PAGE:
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Newsletter 13 Aug, 2018



Punching holes in Prime Minister Narendra Modi’s claims about job creation, Congress on Sunday accused him of hoodwinking the people at a time when his own Cabinet member, Nitin Gadkari, had claimed there were no jobs. Asking the PM not to play with statistics, Congress spokesperson Pawan Khera wondered how could the government mix the statistics of Employees’ Provident Fund Organisation (EPFO) with job statistics.

Khera was referring to Modi’s claim in the interview about the creation of lakhs of jobs based on EPFO data.

The Congress leader said Modi wanted to make people believe that the government’s “failures” were the “achhe din” the BJP had promised to people during its 2014 election campaign. “In 2014, Modi promised a lot of things but now all his ‘so-called targets’ are to be fulfilled in 2022 (108 months) now – a self-extension of 48 more months,” Khera said.

Khera said Modi could not even point out three big achievements of his government during the interview. “He said he can’t. That is the only honest admission in these interviews. He could not speak about his three achievements even after four years in power. He is the Prime Minister, he can not hoodwink the country like this. Do not play with statistics,” Khera said.

While Congress took on the PM regarding employment, TMC raked up the Assam National Register of Citizens issue. Latching onto Modi’s remarks that no citizen of India would have to leave the country, TMC MP Derek O’Brien asked what would happen to the 40 lakh people excluded from the draft NRC.

Former Jammu and Kashmir Chief Minister Mehbooba Mufti sought to turn the focus to mob lynchings across the country. She hoped Modi’s statement condemning lynchings was followed by concrete steps and punitive punishment against the culprits. In the interview, Modi said even a single incident of lynching was unfortunate. “My party and I have spoken in clear words, on multiple occasions against such actions (lynching) and such a mindset. Even a single incident is one too many and deeply unfortunate,” he said.


Union Home Minister Rajnath Singh on Sunday announced an immediate assistance of Rs 100 crore for rain-ravaged Kerala even as the state estimated its loss at Rs 8,316 crore. After conducting an aerial survey of rain-hit districts of Idukki and Ernakulam districts along with Chief Minister Pinarayi Vijayan and Union Minister of State K J Alphonse, Singh said, “I understand the sufferings of the people of Kerala from the present crisis. Since assessment of damage would take time, I am announcing an immediate relief of additional Rs 100 crore.”

“The Centre is closely watching the flood situation and providing all possible assistance to Kerala state. We will leave no stone unturned to mitigate this unprecedented disaster. I have come to know that it was in 1924 that Kerala faced such a big calamity. I appeal to all political parties to join hands with the state government to mitigate the sufferings of the people,” he said.

The Met Department has sounded alert in several districts, particularly Idukki, Kozhikode and Wayanad for the next three days. However, no fresh case related to monsoon was reported from anywhere in the state. The water level in Idukki dam, which shot up to 2,401 ft on Thursday, came down to 2,398.50 ft Sunday evening, mitigating the fear of flood in Ernakulam district.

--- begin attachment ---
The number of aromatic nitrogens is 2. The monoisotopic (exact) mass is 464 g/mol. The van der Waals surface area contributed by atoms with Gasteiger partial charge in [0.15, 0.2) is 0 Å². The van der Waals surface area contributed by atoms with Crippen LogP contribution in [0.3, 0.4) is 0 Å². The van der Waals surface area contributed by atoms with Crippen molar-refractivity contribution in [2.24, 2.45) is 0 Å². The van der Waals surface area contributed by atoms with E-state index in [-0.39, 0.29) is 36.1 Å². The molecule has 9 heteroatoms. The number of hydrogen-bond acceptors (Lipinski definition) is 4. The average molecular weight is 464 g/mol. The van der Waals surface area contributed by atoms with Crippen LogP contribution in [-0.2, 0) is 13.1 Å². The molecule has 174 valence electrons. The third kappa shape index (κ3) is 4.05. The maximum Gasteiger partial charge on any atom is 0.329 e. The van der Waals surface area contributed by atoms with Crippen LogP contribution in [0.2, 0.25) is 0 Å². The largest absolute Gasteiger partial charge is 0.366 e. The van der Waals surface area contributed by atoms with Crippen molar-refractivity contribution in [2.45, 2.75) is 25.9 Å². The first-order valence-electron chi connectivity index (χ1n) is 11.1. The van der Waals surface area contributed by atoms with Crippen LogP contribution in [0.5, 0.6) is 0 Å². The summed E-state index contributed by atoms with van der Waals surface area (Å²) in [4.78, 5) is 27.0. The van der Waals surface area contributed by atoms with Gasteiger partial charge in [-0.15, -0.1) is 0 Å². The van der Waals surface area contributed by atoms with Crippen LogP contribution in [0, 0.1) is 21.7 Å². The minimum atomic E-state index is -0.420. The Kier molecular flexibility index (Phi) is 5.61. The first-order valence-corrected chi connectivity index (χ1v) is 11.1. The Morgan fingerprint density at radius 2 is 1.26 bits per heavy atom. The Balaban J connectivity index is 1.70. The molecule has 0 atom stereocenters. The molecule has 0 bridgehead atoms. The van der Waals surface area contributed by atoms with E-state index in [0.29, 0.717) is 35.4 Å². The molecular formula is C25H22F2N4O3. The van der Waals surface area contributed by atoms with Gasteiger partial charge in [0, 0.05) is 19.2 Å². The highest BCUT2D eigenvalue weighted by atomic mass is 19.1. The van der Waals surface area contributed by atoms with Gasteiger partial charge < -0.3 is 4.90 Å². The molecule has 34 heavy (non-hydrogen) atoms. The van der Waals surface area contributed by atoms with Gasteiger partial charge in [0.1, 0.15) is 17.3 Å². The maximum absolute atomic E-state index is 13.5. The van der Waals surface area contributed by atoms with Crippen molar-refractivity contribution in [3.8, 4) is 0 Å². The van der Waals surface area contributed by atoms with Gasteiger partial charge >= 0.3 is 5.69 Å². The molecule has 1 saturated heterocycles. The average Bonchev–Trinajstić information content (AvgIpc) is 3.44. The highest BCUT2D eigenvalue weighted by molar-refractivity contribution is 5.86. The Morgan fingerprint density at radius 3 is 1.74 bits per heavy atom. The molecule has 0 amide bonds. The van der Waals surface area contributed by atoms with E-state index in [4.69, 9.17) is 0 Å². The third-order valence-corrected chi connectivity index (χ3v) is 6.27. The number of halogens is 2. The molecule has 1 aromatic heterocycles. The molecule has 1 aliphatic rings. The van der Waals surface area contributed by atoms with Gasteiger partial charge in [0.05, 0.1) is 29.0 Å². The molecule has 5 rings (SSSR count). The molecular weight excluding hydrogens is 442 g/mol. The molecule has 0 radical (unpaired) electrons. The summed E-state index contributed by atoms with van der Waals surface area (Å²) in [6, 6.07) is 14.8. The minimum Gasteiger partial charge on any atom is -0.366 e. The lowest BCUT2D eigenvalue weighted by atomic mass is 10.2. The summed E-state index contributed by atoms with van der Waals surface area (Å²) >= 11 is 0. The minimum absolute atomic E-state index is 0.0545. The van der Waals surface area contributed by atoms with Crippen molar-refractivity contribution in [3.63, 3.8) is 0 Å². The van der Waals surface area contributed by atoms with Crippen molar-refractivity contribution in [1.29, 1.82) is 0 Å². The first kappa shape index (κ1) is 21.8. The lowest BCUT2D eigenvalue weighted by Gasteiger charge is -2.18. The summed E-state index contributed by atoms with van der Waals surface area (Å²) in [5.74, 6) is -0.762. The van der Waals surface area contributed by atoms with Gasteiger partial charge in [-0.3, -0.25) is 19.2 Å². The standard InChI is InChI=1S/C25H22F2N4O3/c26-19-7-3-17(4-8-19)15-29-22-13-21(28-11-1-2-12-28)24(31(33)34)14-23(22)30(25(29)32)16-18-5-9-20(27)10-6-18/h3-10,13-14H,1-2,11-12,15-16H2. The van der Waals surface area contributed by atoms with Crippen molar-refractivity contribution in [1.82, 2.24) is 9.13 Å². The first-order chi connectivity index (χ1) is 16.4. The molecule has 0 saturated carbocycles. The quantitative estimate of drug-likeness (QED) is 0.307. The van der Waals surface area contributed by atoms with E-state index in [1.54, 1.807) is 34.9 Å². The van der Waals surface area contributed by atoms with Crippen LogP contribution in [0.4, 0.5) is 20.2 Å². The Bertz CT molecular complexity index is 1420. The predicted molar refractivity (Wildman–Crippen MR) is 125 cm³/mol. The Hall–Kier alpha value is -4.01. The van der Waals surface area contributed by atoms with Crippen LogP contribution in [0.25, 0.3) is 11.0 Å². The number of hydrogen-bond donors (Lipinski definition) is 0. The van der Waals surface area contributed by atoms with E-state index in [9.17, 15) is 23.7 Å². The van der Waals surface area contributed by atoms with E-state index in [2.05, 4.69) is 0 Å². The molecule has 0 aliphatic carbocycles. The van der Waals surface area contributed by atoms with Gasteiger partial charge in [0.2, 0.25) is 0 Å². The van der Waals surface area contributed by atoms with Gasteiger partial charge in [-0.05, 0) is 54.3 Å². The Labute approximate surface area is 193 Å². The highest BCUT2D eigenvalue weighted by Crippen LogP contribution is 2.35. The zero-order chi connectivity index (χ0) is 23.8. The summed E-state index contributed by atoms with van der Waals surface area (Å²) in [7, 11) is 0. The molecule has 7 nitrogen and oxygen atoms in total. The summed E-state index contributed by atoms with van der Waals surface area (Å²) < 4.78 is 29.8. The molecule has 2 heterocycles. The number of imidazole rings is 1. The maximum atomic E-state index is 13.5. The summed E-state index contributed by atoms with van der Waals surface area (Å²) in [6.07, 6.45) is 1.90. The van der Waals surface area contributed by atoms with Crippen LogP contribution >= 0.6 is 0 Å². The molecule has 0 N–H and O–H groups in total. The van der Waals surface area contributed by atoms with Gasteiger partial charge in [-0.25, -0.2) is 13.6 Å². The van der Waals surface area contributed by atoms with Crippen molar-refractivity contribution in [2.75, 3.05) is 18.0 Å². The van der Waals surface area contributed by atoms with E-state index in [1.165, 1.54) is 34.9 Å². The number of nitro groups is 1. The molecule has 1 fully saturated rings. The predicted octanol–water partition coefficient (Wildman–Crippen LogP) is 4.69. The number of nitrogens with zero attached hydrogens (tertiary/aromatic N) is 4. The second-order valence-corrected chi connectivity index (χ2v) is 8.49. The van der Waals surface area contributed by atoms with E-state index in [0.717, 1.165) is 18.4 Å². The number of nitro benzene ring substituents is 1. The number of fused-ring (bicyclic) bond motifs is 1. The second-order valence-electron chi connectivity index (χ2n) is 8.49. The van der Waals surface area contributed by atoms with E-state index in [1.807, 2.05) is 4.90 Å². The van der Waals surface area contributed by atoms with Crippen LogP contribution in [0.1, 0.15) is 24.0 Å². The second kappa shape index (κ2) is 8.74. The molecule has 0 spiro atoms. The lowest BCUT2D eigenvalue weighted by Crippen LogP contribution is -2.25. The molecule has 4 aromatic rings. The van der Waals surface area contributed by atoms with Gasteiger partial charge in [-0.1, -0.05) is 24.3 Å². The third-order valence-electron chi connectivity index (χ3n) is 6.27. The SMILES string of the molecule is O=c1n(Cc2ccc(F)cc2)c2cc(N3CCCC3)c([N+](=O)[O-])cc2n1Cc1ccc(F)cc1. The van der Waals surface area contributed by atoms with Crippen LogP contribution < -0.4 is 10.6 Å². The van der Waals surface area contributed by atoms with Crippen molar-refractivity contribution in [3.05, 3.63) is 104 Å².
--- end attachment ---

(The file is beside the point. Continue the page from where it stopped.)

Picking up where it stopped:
Amid uncertainties regarding US President Donald Trump’s trade and visa policies, Prime Minister Narendra Modi has said that he shared Trump’s vision of prosperity for India and the US. “I share with him the vision of prosperity of our peoples through a strong India-US partnership, based on important convergences, inter alia, in combating terrorism and promoting stability and development in the Indo-Pacific,” Modi said.

“I have met President Trump a few times,” Modi said in an interview to a media house. “We have also been in touch through several conversations,” he added. Modi’s comments come ahead of the India-US 2+2 Dialogue next month in New Delhi involving External Affairs Minister Sushma Swaraj and Defence Minister Nirmala Sitharaman and their US counterparts Mike Pompeo and Jim Mattis.

Stating that India and the US were two important engines of growth in the world, Modi said, “The focus of President Trump and our own priority in India on innovation and entrepreneurship has the potential to take this relationship to new heights.” He stressed that the India-US Strategic Partnership had “deepened in an unprecedented manner in the past few years”.



The Aam Aadmi Party (AAP) plans to contest the 2019 Lok Sabha elections in a focused manner, restricting itself to fielding candidates in around 100 seats.

This is in contrast with the 2014 general elections, where the party had fielded over 400 candidates across the country, but managed to win just four seats in Punjab.

“The party feels that there is no point fighting in all seats. So, plans are to contest around 80 to 100 seats where we are in a better position to influence the results,” said AAP’s Rajya Sabha MP Sanjay Singh, who is also the in-charge of party’s Uttar Pradesh and Bihar units.

Punjab, Haryana and AAP’s home turf Delhi will be where the party would focus to win maximum seats in 2019, he said.

The party will also field candidates for some Lok Sabha seats in Rajasthan, Madhya Pradesh and Chhattisgarh. In Bihar and Uttar Pradesh too, AAP plans to field candidates in some seats.




 The United States urged Britain on Sunday to ditch its support for the Iran nuclear deal and instead join forces with Washington to counter the global threat it says Tehran poses.

U.S. Ambassador to Britain Woody Johnson criticised Tehran for funding “proxy wars and malign activities” instead of investing in its economy. He said Iran needed to make tangible and sustained changes to behave like a normal country. “Until then, America is turning up the pressure and we want the U.K. by our side,” wrote Mr. Johnson in The Sunday Telegraph.